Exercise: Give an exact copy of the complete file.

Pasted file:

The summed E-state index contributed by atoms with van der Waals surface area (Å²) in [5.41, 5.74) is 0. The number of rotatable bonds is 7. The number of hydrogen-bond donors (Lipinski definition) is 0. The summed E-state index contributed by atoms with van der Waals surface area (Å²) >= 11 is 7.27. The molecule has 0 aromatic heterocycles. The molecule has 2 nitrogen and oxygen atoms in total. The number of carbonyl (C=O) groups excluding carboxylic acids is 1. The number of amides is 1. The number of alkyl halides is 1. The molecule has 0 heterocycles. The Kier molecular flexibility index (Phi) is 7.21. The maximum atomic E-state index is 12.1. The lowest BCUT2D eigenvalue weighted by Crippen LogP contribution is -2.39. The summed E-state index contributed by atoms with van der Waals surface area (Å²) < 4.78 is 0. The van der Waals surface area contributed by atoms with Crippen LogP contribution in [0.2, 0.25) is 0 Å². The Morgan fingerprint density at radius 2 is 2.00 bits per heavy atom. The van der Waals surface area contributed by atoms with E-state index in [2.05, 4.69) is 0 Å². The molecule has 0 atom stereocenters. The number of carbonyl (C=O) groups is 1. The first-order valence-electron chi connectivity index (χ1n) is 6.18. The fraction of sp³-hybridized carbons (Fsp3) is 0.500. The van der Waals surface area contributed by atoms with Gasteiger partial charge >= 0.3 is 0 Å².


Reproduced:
The summed E-state index contributed by atoms with van der Waals surface area (Å²) in [5.41, 5.74) is 0. The number of rotatable bonds is 7. The number of hydrogen-bond donors (Lipinski definition) is 0. The summed E-state index contributed by atoms with van der Waals surface area (Å²) >= 11 is 7.27. The molecule has 0 aromatic heterocycles. The molecule has 2 nitrogen and oxygen atoms in total. The number of carbonyl (C=O) groups excluding carboxylic acids is 1. The number of amides is 1. The number of alkyl halides is 1. The molecule has 0 heterocycles. The Kier molecular flexibility index (Phi) is 7.21. The maximum atomic E-state index is 12.1. The lowest BCUT2D eigenvalue weighted by Crippen LogP contribution is -2.39. The summed E-state index contributed by atoms with van der Waals surface area (Å²) < 4.78 is 0. The van der Waals surface area contributed by atoms with Crippen LogP contribution in [0.2, 0.25) is 0 Å². The Morgan fingerprint density at radius 2 is 2.00 bits per heavy atom. The van der Waals surface area contributed by atoms with E-state index in [2.05, 4.69) is 0 Å². The molecule has 0 atom stereocenters. The number of carbonyl (C=O) groups is 1. The first-order valence-electron chi connectivity index (χ1n) is 6.18. The fraction of sp³-hybridized carbons (Fsp3) is 0.500. The van der Waals surface area contributed by atoms with Gasteiger partial charge >= 0.3 is 0 Å².